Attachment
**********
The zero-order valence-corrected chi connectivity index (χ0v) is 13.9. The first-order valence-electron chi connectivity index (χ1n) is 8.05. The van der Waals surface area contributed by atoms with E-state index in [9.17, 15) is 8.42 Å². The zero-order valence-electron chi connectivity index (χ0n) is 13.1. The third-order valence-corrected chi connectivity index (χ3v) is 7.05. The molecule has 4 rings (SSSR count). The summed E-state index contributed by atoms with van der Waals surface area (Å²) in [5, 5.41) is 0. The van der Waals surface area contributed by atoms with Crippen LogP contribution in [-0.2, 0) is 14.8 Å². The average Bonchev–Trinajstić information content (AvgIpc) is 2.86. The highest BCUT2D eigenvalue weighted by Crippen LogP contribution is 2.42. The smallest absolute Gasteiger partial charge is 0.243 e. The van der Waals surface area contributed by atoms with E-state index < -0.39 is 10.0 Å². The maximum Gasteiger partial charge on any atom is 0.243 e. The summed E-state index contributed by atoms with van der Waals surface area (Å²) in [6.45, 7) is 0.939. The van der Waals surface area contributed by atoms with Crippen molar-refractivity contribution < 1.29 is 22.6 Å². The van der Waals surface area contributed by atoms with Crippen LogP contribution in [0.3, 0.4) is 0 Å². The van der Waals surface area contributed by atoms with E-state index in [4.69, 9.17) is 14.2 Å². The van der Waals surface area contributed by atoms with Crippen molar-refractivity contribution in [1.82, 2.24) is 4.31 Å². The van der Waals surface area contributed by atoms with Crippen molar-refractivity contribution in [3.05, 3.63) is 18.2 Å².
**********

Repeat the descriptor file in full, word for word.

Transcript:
The zero-order valence-corrected chi connectivity index (χ0v) is 13.9. The first-order valence-electron chi connectivity index (χ1n) is 8.05. The van der Waals surface area contributed by atoms with E-state index in [9.17, 15) is 8.42 Å². The zero-order valence-electron chi connectivity index (χ0n) is 13.1. The third-order valence-corrected chi connectivity index (χ3v) is 7.05. The molecule has 4 rings (SSSR count). The summed E-state index contributed by atoms with van der Waals surface area (Å²) in [5, 5.41) is 0. The van der Waals surface area contributed by atoms with Crippen LogP contribution in [-0.2, 0) is 14.8 Å². The average Bonchev–Trinajstić information content (AvgIpc) is 2.86. The highest BCUT2D eigenvalue weighted by Crippen LogP contribution is 2.42. The smallest absolute Gasteiger partial charge is 0.243 e. The van der Waals surface area contributed by atoms with E-state index < -0.39 is 10.0 Å². The maximum Gasteiger partial charge on any atom is 0.243 e. The summed E-state index contributed by atoms with van der Waals surface area (Å²) in [6.45, 7) is 0.939. The van der Waals surface area contributed by atoms with Crippen molar-refractivity contribution < 1.29 is 22.6 Å². The van der Waals surface area contributed by atoms with Crippen LogP contribution in [0.3, 0.4) is 0 Å². The van der Waals surface area contributed by atoms with E-state index in [4.69, 9.17) is 14.2 Å². The van der Waals surface area contributed by atoms with Crippen molar-refractivity contribution in [1.82, 2.24) is 4.31 Å². The van der Waals surface area contributed by atoms with Crippen molar-refractivity contribution in [3.05, 3.63) is 18.2 Å².